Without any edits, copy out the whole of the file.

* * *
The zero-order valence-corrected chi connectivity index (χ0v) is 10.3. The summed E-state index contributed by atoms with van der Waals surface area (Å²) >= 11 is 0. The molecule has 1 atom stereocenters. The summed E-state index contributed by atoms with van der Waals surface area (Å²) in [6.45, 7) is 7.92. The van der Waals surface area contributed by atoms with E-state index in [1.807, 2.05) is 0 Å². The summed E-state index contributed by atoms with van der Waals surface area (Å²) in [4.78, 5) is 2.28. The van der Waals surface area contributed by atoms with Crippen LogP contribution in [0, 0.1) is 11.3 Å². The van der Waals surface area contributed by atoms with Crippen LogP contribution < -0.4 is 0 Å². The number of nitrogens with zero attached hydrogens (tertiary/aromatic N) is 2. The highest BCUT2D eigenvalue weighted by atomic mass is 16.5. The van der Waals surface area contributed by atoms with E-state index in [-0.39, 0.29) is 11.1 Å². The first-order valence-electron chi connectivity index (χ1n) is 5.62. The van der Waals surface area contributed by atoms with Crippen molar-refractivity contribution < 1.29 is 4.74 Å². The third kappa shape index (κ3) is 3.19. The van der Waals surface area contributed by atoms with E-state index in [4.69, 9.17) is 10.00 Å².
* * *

The zero-order valence-corrected chi connectivity index (χ0v) is 10.3. The summed E-state index contributed by atoms with van der Waals surface area (Å²) >= 11 is 0. The molecule has 1 atom stereocenters. The summed E-state index contributed by atoms with van der Waals surface area (Å²) in [6.45, 7) is 7.92. The van der Waals surface area contributed by atoms with E-state index in [1.807, 2.05) is 0 Å². The summed E-state index contributed by atoms with van der Waals surface area (Å²) in [4.78, 5) is 2.28. The van der Waals surface area contributed by atoms with Crippen LogP contribution in [0, 0.1) is 11.3 Å². The van der Waals surface area contributed by atoms with Crippen LogP contribution < -0.4 is 0 Å². The number of nitrogens with zero attached hydrogens (tertiary/aromatic N) is 2. The highest BCUT2D eigenvalue weighted by atomic mass is 16.5. The van der Waals surface area contributed by atoms with E-state index in [-0.39, 0.29) is 11.1 Å². The first-order valence-electron chi connectivity index (χ1n) is 5.62. The van der Waals surface area contributed by atoms with Crippen molar-refractivity contribution < 1.29 is 4.74 Å². The third kappa shape index (κ3) is 3.19. The van der Waals surface area contributed by atoms with E-state index in [4.69, 9.17) is 10.00 Å².